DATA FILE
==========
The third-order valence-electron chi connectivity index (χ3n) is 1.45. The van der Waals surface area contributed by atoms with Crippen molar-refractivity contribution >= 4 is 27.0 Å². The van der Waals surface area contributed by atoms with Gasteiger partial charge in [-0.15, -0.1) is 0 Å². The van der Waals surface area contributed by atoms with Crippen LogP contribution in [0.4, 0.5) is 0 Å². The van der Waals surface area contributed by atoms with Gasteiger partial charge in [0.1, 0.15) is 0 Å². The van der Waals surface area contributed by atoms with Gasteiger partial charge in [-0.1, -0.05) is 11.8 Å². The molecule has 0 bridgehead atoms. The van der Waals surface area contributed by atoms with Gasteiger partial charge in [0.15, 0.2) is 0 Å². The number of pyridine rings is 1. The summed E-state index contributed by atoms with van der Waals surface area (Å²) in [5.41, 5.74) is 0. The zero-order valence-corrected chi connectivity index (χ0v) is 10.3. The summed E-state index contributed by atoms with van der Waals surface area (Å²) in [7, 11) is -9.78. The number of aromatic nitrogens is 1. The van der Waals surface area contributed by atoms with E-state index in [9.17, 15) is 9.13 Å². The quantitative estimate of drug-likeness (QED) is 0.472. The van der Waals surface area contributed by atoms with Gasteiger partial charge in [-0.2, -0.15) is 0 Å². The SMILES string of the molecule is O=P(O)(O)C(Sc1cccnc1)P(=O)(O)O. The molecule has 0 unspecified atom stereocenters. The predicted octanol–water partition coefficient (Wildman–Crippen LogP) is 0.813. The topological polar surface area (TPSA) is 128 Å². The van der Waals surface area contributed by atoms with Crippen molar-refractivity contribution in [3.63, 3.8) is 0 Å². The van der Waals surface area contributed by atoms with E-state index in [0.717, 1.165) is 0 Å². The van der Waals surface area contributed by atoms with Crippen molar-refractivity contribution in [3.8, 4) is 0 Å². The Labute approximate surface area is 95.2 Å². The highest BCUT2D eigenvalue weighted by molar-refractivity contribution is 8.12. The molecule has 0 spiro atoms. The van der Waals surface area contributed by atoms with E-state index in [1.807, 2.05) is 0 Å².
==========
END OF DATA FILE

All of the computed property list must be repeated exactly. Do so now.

The third-order valence-electron chi connectivity index (χ3n) is 1.45. The van der Waals surface area contributed by atoms with Crippen molar-refractivity contribution >= 4 is 27.0 Å². The van der Waals surface area contributed by atoms with Gasteiger partial charge in [-0.15, -0.1) is 0 Å². The van der Waals surface area contributed by atoms with Crippen LogP contribution in [0.4, 0.5) is 0 Å². The van der Waals surface area contributed by atoms with Gasteiger partial charge in [0.1, 0.15) is 0 Å². The van der Waals surface area contributed by atoms with Gasteiger partial charge in [-0.1, -0.05) is 11.8 Å². The molecule has 0 bridgehead atoms. The van der Waals surface area contributed by atoms with Gasteiger partial charge in [0.15, 0.2) is 0 Å². The number of pyridine rings is 1. The summed E-state index contributed by atoms with van der Waals surface area (Å²) in [5.41, 5.74) is 0. The zero-order valence-corrected chi connectivity index (χ0v) is 10.3. The summed E-state index contributed by atoms with van der Waals surface area (Å²) in [7, 11) is -9.78. The number of aromatic nitrogens is 1. The van der Waals surface area contributed by atoms with E-state index in [9.17, 15) is 9.13 Å². The quantitative estimate of drug-likeness (QED) is 0.472. The van der Waals surface area contributed by atoms with Gasteiger partial charge in [-0.2, -0.15) is 0 Å². The SMILES string of the molecule is O=P(O)(O)C(Sc1cccnc1)P(=O)(O)O. The molecule has 0 unspecified atom stereocenters. The predicted octanol–water partition coefficient (Wildman–Crippen LogP) is 0.813. The topological polar surface area (TPSA) is 128 Å². The van der Waals surface area contributed by atoms with Crippen molar-refractivity contribution in [3.63, 3.8) is 0 Å². The van der Waals surface area contributed by atoms with E-state index in [0.717, 1.165) is 0 Å². The van der Waals surface area contributed by atoms with Crippen molar-refractivity contribution in [3.8, 4) is 0 Å². The Labute approximate surface area is 95.2 Å². The highest BCUT2D eigenvalue weighted by molar-refractivity contribution is 8.12. The molecule has 0 spiro atoms. The van der Waals surface area contributed by atoms with E-state index in [1.807, 2.05) is 0 Å².